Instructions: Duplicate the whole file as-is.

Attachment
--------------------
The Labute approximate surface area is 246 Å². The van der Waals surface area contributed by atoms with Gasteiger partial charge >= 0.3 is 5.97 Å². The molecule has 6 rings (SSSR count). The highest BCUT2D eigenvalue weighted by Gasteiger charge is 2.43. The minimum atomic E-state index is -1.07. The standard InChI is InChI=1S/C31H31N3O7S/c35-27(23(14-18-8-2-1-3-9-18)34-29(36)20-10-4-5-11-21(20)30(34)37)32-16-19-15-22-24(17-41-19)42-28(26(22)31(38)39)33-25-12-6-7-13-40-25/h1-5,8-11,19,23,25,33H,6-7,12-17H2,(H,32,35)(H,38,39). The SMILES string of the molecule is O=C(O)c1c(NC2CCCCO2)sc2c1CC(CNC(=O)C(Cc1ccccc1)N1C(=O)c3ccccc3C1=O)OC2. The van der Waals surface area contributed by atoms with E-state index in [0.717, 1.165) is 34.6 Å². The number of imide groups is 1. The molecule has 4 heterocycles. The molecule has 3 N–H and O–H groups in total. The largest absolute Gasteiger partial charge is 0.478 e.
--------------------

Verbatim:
The Labute approximate surface area is 246 Å². The van der Waals surface area contributed by atoms with Gasteiger partial charge >= 0.3 is 5.97 Å². The molecule has 6 rings (SSSR count). The highest BCUT2D eigenvalue weighted by Gasteiger charge is 2.43. The minimum atomic E-state index is -1.07. The standard InChI is InChI=1S/C31H31N3O7S/c35-27(23(14-18-8-2-1-3-9-18)34-29(36)20-10-4-5-11-21(20)30(34)37)32-16-19-15-22-24(17-41-19)42-28(26(22)31(38)39)33-25-12-6-7-13-40-25/h1-5,8-11,19,23,25,33H,6-7,12-17H2,(H,32,35)(H,38,39). The SMILES string of the molecule is O=C(O)c1c(NC2CCCCO2)sc2c1CC(CNC(=O)C(Cc1ccccc1)N1C(=O)c3ccccc3C1=O)OC2. The van der Waals surface area contributed by atoms with E-state index in [0.717, 1.165) is 34.6 Å². The number of imide groups is 1. The molecule has 4 heterocycles. The molecule has 3 N–H and O–H groups in total. The largest absolute Gasteiger partial charge is 0.478 e.